MOSCOW – With sky-high popularity ratings virtually assuring his reelection next Sunday, there seemed to be little need for Russian President Vladimir V. Putin to stage a dramatic campaign stunt.
But there he was, all dressed up like a naval officer, standing on the swaying deck of a nuclear submarine in the frigid Barents Sea and ready to witness the firing of a ballistic missile.
Putin waited and waited on the deck of the submarine Arkhangelsk, but the missile was never fired.
The next day, Feb. 18, Putin tried again, this time dressed up as an officer in the Strategic Rocket Forces. A missile was launched but soon veered wildly off course and self-destructed after 98 seconds.
Not exactly the kind of campaign footage the Kremlin had in mind. An embarrassed Putin ordered investigations into what he called the “shortcomings.”
Putin has made modernization of the military one of the priorities of his administration, but reforms have stalled, and the armed forces, once the only rival to the United States’, have become a national embarrassment.
Gen. Anatoly Kvashnin, chief of the general staff, has called the situation “beyond critical.”
Soldiers and officers are so demoralized and poorly paid that they often hold extra jobs or resort to extortion, corruption or theft. Chechen guerrillas hiding in the Caucasus mountains have more sophisticated Russian-made weapons than the Russian forces they are fighting.
The army can’t afford the new T-95 tank, even though it’s made by Russian contractors. The navy hasn’t commissioned a new submarine in a dozen years.
Every branch of the military is in dire straits.
The remnants of the Soviet Navy rarely venture into blue water any more; most of the submarine fleet sits rusting in berths. The sinking of the nuclear sub Kursk in August 2000 cost 118 lives, and nine more sailors died last summer when another nuclear sub, the K-159, sank while being towed to a scrapyard.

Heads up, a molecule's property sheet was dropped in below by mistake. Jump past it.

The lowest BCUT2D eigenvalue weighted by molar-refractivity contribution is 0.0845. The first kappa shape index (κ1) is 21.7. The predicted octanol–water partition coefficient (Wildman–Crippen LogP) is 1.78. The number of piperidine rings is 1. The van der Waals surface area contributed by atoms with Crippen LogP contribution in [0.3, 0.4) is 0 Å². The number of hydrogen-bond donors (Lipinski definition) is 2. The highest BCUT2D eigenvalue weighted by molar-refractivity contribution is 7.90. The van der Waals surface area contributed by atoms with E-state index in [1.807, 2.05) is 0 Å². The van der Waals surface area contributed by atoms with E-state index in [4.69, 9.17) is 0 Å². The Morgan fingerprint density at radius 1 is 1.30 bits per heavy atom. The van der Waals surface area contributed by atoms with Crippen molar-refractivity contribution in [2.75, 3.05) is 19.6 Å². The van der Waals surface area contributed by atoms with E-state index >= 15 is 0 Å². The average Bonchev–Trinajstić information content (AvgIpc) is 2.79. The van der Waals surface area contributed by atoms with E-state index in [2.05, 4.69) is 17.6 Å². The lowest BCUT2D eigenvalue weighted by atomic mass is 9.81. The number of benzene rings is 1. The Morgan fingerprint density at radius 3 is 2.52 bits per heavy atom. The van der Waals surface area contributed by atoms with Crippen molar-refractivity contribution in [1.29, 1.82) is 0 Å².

There is so little housing for naval officers’ families that wives and children are forced to live in old, dry-docked submarines.
“The navy is dying,” said Adm. Eduard Baltin, the former commander of the Northern Fleet’s nuclear submarines. “We already hear that there will soon be no oceangoing navy and that our coasts will be guarded by the [fast, lightly armed] so-called corvettes.”
In the Air Force, pilots get barely a tenth of the necessary training time in the air, only a handful of hours per year, because of a lack of money for jet fuel. Russia’s fleet of Tu-160 Blackjack long-range bombers was grounded for three months after one crashed in September.
The million-man army is blighted with alcohol abuse, defections, suicides, and hazing so brutal that it amounts to ritualized torture. Even grizzled senior officers were alarmed last spring when a member of the elite Kremlin Regiment was found in a toilet – inside the Kremlin – with his wrists slashed. He reportedly had been badly beaten, apparently by fellow soldiers.
The army is about to begin its annual conscription drive. Forty percent of last year’s recruits were high school dropouts, 7 percent were felons, and only 30 percent were physically fit enough to undergo any field training. The rate of HIV infection among recruits is 27 times what it was five years ago.
“They come in drunk and disorderly, and there are no professional sergeants to train them or discipline them,” said Pavel Felgenhauer, a military analyst in Moscow.